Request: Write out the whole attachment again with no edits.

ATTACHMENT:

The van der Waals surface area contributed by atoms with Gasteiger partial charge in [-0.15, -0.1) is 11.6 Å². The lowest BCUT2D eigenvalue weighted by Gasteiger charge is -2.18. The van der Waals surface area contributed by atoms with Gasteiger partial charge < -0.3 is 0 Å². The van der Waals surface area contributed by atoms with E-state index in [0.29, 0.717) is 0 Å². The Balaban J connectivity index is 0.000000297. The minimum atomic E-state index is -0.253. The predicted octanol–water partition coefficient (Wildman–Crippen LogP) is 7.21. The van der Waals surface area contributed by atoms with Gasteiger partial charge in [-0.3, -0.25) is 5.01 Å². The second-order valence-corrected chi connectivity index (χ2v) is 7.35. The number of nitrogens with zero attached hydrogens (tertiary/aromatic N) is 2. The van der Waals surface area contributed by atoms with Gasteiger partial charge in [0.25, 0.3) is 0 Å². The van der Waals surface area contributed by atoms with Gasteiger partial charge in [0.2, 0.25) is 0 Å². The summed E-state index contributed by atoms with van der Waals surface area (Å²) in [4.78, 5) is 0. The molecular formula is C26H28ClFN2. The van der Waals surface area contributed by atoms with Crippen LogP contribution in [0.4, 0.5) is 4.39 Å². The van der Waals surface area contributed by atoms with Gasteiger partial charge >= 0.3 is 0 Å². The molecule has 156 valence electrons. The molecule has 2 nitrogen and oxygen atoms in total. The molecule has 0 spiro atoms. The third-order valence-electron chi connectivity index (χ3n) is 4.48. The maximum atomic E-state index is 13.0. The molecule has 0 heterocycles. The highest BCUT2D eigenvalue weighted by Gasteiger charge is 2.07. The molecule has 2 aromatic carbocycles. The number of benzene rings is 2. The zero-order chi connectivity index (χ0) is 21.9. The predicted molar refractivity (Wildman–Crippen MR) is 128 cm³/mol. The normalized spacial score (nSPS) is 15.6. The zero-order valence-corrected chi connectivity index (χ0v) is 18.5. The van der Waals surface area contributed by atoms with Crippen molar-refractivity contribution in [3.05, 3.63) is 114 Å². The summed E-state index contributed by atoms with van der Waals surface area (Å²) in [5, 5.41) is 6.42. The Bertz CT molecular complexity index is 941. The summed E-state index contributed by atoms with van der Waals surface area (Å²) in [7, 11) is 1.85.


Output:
The van der Waals surface area contributed by atoms with Gasteiger partial charge in [-0.15, -0.1) is 11.6 Å². The lowest BCUT2D eigenvalue weighted by Gasteiger charge is -2.18. The van der Waals surface area contributed by atoms with Gasteiger partial charge < -0.3 is 0 Å². The van der Waals surface area contributed by atoms with E-state index in [0.29, 0.717) is 0 Å². The Balaban J connectivity index is 0.000000297. The minimum atomic E-state index is -0.253. The predicted octanol–water partition coefficient (Wildman–Crippen LogP) is 7.21. The van der Waals surface area contributed by atoms with Gasteiger partial charge in [-0.3, -0.25) is 5.01 Å². The second-order valence-corrected chi connectivity index (χ2v) is 7.35. The number of nitrogens with zero attached hydrogens (tertiary/aromatic N) is 2. The van der Waals surface area contributed by atoms with Gasteiger partial charge in [0.25, 0.3) is 0 Å². The van der Waals surface area contributed by atoms with Gasteiger partial charge in [0.2, 0.25) is 0 Å². The summed E-state index contributed by atoms with van der Waals surface area (Å²) in [4.78, 5) is 0. The molecular formula is C26H28ClFN2. The van der Waals surface area contributed by atoms with Crippen LogP contribution in [0.4, 0.5) is 4.39 Å². The van der Waals surface area contributed by atoms with Gasteiger partial charge >= 0.3 is 0 Å². The molecule has 156 valence electrons. The molecule has 2 nitrogen and oxygen atoms in total. The molecule has 0 spiro atoms. The third-order valence-electron chi connectivity index (χ3n) is 4.48. The maximum atomic E-state index is 13.0. The molecule has 0 heterocycles. The highest BCUT2D eigenvalue weighted by Gasteiger charge is 2.07. The molecule has 2 aromatic carbocycles. The number of benzene rings is 2. The zero-order chi connectivity index (χ0) is 21.9. The predicted molar refractivity (Wildman–Crippen MR) is 128 cm³/mol. The normalized spacial score (nSPS) is 15.6. The zero-order valence-corrected chi connectivity index (χ0v) is 18.5. The van der Waals surface area contributed by atoms with Crippen molar-refractivity contribution in [3.05, 3.63) is 114 Å². The summed E-state index contributed by atoms with van der Waals surface area (Å²) in [5, 5.41) is 6.42. The Bertz CT molecular complexity index is 941. The summed E-state index contributed by atoms with van der Waals surface area (Å²) in [7, 11) is 1.85.